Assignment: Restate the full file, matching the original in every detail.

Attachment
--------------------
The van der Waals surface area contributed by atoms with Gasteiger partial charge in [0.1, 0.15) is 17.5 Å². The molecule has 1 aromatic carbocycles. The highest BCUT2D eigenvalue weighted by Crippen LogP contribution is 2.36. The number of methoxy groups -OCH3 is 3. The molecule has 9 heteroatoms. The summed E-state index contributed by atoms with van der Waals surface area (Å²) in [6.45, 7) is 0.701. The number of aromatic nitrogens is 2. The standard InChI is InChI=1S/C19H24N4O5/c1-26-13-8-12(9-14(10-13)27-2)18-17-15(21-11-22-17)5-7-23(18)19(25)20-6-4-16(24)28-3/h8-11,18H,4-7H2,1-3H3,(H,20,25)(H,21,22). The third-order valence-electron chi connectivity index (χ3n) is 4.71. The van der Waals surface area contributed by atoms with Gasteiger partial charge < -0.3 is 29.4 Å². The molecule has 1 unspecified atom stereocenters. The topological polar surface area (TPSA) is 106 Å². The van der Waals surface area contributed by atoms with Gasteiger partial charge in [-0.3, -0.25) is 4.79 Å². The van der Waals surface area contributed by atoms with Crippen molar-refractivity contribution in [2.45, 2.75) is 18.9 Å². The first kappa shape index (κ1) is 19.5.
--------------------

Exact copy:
The van der Waals surface area contributed by atoms with Gasteiger partial charge in [0.1, 0.15) is 17.5 Å². The molecule has 1 aromatic carbocycles. The highest BCUT2D eigenvalue weighted by Crippen LogP contribution is 2.36. The number of methoxy groups -OCH3 is 3. The molecule has 9 heteroatoms. The summed E-state index contributed by atoms with van der Waals surface area (Å²) in [6.45, 7) is 0.701. The number of aromatic nitrogens is 2. The standard InChI is InChI=1S/C19H24N4O5/c1-26-13-8-12(9-14(10-13)27-2)18-17-15(21-11-22-17)5-7-23(18)19(25)20-6-4-16(24)28-3/h8-11,18H,4-7H2,1-3H3,(H,20,25)(H,21,22). The third-order valence-electron chi connectivity index (χ3n) is 4.71. The van der Waals surface area contributed by atoms with Gasteiger partial charge < -0.3 is 29.4 Å². The molecule has 1 unspecified atom stereocenters. The topological polar surface area (TPSA) is 106 Å². The van der Waals surface area contributed by atoms with Gasteiger partial charge in [-0.3, -0.25) is 4.79 Å². The van der Waals surface area contributed by atoms with Crippen molar-refractivity contribution in [2.45, 2.75) is 18.9 Å². The first kappa shape index (κ1) is 19.5.